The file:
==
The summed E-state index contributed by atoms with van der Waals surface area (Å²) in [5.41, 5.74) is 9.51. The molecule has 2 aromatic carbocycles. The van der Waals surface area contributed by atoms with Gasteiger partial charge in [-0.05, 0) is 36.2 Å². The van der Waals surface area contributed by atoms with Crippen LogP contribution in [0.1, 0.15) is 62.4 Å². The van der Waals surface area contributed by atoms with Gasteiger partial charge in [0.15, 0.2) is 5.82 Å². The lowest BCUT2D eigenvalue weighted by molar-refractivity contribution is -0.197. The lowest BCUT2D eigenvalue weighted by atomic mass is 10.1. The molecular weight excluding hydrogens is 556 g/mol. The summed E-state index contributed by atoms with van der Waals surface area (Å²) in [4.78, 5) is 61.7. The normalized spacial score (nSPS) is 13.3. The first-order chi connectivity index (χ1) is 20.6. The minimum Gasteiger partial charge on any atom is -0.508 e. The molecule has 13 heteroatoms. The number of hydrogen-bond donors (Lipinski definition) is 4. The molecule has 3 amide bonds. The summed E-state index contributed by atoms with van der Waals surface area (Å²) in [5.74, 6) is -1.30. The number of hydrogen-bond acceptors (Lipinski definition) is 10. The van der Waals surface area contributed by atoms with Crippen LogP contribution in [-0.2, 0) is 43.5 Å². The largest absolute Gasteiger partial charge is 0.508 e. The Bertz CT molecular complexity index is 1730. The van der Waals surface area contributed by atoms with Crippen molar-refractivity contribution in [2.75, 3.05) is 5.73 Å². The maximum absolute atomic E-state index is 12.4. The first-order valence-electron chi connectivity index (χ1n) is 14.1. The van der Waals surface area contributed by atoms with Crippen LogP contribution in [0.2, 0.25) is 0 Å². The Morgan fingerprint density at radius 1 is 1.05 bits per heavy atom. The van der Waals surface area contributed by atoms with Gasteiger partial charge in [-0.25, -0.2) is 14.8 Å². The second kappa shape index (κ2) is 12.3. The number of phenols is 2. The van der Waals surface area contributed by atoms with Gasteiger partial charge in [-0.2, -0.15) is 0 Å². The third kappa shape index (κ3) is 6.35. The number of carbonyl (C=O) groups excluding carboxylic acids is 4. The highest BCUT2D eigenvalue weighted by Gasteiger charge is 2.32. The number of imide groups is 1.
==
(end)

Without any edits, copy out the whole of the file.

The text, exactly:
The summed E-state index contributed by atoms with van der Waals surface area (Å²) in [5.41, 5.74) is 9.51. The molecule has 2 aromatic carbocycles. The van der Waals surface area contributed by atoms with Gasteiger partial charge in [-0.05, 0) is 36.2 Å². The van der Waals surface area contributed by atoms with Crippen LogP contribution in [0.1, 0.15) is 62.4 Å². The van der Waals surface area contributed by atoms with Gasteiger partial charge in [0.15, 0.2) is 5.82 Å². The lowest BCUT2D eigenvalue weighted by molar-refractivity contribution is -0.197. The lowest BCUT2D eigenvalue weighted by atomic mass is 10.1. The molecular weight excluding hydrogens is 556 g/mol. The summed E-state index contributed by atoms with van der Waals surface area (Å²) in [4.78, 5) is 61.7. The normalized spacial score (nSPS) is 13.3. The first-order chi connectivity index (χ1) is 20.6. The minimum Gasteiger partial charge on any atom is -0.508 e. The molecule has 13 heteroatoms. The number of hydrogen-bond donors (Lipinski definition) is 4. The molecule has 3 amide bonds. The summed E-state index contributed by atoms with van der Waals surface area (Å²) in [5.74, 6) is -1.30. The number of hydrogen-bond acceptors (Lipinski definition) is 10. The van der Waals surface area contributed by atoms with Crippen LogP contribution in [-0.2, 0) is 43.5 Å². The largest absolute Gasteiger partial charge is 0.508 e. The Bertz CT molecular complexity index is 1730. The van der Waals surface area contributed by atoms with Crippen molar-refractivity contribution in [2.75, 3.05) is 5.73 Å². The maximum absolute atomic E-state index is 12.4. The first-order valence-electron chi connectivity index (χ1n) is 14.1. The van der Waals surface area contributed by atoms with Crippen LogP contribution in [0.2, 0.25) is 0 Å². The Morgan fingerprint density at radius 1 is 1.05 bits per heavy atom. The van der Waals surface area contributed by atoms with Gasteiger partial charge in [-0.25, -0.2) is 14.8 Å². The second kappa shape index (κ2) is 12.3. The number of phenols is 2. The van der Waals surface area contributed by atoms with Gasteiger partial charge in [-0.2, -0.15) is 0 Å². The third kappa shape index (κ3) is 6.35. The number of carbonyl (C=O) groups excluding carboxylic acids is 4. The highest BCUT2D eigenvalue weighted by Gasteiger charge is 2.32. The number of imide groups is 1.